The court-appointed authorities liquidating divisions of MF Global Holdings Ltd. MFGLQ +7.14% agreed to settle long-running legal disputes in a move they said would help customers of the failed brokerage get their money back more quickly.
The bankruptcy trustees liquidating MF Global's holding company and brokerage struck a deal to resolve claims between those two estates, while a separate agreement between the trustee for MF Global's brokerage division and the administrator overseeing its U.K. arm aimed to end legal disputes that have lingered between the two for nearly a year, according to court documents filed late Friday.
"Resolving complex issues with these entities marks a critical milestone in administering the MF Global Inc. estate," James Giddens, the trustee appointed to unwind MF Global's brokerage unit, said in a statement.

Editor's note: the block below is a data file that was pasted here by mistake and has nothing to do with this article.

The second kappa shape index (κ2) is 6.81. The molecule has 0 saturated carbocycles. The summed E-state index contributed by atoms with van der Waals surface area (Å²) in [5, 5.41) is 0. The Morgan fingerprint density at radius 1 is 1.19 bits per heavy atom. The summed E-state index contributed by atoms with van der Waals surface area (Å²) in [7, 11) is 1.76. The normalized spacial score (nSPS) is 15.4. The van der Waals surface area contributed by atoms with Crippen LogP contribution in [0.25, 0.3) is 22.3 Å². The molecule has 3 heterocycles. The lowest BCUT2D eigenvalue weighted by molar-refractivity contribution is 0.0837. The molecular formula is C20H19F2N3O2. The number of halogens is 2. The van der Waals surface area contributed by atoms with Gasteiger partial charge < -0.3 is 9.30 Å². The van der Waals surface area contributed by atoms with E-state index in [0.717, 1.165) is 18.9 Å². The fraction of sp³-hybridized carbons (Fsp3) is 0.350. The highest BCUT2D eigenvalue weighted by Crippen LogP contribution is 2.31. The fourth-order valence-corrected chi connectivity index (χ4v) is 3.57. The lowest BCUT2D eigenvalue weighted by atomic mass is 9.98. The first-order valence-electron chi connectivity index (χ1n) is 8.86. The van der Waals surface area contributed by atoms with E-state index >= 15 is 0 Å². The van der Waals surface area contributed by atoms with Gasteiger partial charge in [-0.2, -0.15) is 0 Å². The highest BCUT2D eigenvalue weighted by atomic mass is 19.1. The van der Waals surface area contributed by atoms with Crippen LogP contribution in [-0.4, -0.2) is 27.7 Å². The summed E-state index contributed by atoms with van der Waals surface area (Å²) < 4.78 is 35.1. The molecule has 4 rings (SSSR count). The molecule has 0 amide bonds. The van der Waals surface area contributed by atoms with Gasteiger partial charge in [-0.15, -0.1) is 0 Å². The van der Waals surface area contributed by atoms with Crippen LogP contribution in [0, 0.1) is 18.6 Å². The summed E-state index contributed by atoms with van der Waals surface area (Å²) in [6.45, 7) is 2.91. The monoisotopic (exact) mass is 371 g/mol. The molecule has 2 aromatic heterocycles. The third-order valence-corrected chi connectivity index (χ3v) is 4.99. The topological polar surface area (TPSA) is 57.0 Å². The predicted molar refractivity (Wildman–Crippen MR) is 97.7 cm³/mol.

The trustees have been locked in disagreements over competing claims on various pieces of MF Global's far-flung business, which held thousands of accounts that the firm's clients used to trade futures contracts and securities. The New York-based firm collapsed in October 2011 due in part to outsized bets on troubled European sovereign debt, and Mr. Giddens has estimated there is a $1.6 billion shortfall facing customer accounts.
The disputes between the court-appointed authorities have meant that only about 10% of the $2.5 billion collected by the U.K. administrator has been distributed to customers of MF Global, according to a statement from Richard Heis, the administrator liquidating MF Global's U.K. division. Resolution of that dispute means that between $500 million and $600 million would ultimately go back to the U.S. brokerage estate, according to the agreement.
Source: Wall Street Journal | JACOB BUNGE